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November 5th in the 1950s

Updated on November 5, 2012

To Us It Was Bonfire Night

Many of you have probably just finished celebrating Halloween. I hear that some children are sending their extra candy to the soldiers overseas. How kind.!

When my husband and I were children, we didn't take too much notice of Halloween but oh boy 5 days later........November 5th. Now that was a date circled on our calenders.

Everyone would have a bonfire after dark. Not a little bonfire in your own garden, maybe burning leaves, no this was something completely different. Your whole street and usually one more,or your whole block if you lived in apartments., would be collecting for weeks pieces of wood, old cardboard, a bicycle tyre or even an abandoned car tyre.! Wow!! Now that would burn.

As well as the bonfire we would have fireworks but back in the 1950s People didn't go to organised firework displays like today. That would have ruined the whole concept of having this enormous bonfire at the end of a street. No, dad would bring home a box full of goodies. Fireworks with pretty titles like Catherine wheels, Roman candles,sparklers.. The boys always preferred Bangers, Jackie jumpers, anything that was loud and frightened us girls.. Fireworks were also sold loosely at the local store so you'd see 7 or 8 year old boys and girls buying their gunpowder in pretty paper...Quite normal for november 5th in the 50's.


Leading up to the big day we'd get together, all the children in our area andstart to make a giant doll, sort of a cuddly toy but it was supposed to be a man, OUR GUY .He'd be stuffed withstraw and old rags and newspapers, anything that we could shape into a person and then put someones' dads' trousers on him .no--one ever came up with a good idea to make the feet so the bottomof the trouser legs were always tied withstring to keep Guy 'in'. Somebodies grandad would always be willing to part with an old jacket then all Guy needed was mask from the little store so he'd have the right face to be GUY FAWKES.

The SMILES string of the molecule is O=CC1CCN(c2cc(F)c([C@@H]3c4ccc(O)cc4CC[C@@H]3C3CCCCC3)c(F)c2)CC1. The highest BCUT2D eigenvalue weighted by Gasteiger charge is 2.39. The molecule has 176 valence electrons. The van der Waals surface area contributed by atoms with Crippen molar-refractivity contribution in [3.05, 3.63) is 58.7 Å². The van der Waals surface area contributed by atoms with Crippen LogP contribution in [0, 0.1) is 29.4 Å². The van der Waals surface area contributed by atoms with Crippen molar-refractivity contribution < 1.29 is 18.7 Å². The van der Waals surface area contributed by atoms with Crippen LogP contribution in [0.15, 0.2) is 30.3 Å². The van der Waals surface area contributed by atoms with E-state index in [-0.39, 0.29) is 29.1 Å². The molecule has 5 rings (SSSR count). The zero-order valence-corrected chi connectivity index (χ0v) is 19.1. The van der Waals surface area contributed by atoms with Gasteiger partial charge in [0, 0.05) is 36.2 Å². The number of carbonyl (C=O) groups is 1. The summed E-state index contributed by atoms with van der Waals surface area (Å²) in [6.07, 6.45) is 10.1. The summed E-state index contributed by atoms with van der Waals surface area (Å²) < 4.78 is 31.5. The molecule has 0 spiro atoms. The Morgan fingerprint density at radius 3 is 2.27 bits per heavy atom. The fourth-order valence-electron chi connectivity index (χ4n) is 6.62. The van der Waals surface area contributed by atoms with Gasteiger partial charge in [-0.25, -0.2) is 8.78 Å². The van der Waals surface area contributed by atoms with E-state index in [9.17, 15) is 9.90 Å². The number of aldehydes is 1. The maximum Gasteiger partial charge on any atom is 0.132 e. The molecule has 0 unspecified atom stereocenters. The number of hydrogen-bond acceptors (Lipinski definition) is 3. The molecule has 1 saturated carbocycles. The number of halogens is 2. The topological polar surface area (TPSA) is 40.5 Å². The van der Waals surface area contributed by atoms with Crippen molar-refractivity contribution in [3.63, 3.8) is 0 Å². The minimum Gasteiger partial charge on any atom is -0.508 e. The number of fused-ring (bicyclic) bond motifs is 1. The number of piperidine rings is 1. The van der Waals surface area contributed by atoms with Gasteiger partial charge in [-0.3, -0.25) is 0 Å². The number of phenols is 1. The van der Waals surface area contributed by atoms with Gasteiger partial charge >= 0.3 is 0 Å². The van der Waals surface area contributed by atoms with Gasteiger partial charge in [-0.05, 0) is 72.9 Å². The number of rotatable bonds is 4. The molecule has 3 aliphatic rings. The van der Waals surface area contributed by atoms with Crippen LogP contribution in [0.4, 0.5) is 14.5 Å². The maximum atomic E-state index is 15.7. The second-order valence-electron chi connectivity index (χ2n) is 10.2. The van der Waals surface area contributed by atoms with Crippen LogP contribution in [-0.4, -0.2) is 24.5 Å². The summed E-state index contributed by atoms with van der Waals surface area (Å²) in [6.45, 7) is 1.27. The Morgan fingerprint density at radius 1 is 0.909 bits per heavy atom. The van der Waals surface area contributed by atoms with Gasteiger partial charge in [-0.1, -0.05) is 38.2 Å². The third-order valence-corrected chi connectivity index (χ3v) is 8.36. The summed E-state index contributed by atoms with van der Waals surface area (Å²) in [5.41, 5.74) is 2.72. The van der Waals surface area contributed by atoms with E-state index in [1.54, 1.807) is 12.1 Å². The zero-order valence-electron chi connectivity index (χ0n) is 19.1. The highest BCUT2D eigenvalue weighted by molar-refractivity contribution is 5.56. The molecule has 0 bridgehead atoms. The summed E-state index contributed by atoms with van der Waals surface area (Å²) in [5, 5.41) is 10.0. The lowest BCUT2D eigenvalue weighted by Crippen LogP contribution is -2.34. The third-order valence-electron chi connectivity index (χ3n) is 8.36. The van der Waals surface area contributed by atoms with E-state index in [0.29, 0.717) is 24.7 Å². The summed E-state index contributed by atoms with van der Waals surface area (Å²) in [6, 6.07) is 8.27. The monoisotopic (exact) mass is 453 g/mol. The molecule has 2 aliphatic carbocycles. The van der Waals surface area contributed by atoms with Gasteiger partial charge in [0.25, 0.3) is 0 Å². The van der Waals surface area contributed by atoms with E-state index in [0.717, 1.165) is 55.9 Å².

Poor GUY. Every year he'd be the effigy on the top of the bonfire. Always burned to a cinder.

But before that could happen Guy would be placed in any baby carriage we could find and be taken from door to door. Knock Knock, "hello mrs , penny for the guy, please? Mrs would usually go inside and bring out 2 or 3 pennies,. Off we'd go to the next door "penny for the guy please?. One man said to us once. "GUY! you call that a guy......come back when you've made a decent one." and we did and he payed us well for our persistence.

As I am sure you will have gathered by now, all the money we collected went back down to the little old lady in the local store who sold us the pretty packaged gunpowder.

It seems absolutely bizarre to me now when I think of what we were handling, even if small quantities.

Of course as I grew a little older the obvious question that no-one ever talked about had to be asked. "Dad, Who was guy fawkes and why do we want to burn him every year?"

Oops, I can feel a history lesoncoming on. Apparently Guy Fawkes was a devout catholic at a time when catholics were seriously unpopular. King James 1st was on the throne of England and he was determined to keep the country stable and protestant just as queen Elizabeth had before him.but there were still many catholics in the country who liked the old ways.'allegience to the pope etc.,"

Some of these men were part of the government, they were Lordsand they asked Guy Fawkes to help them secure a plot to blow up the protestent king and all of parliament..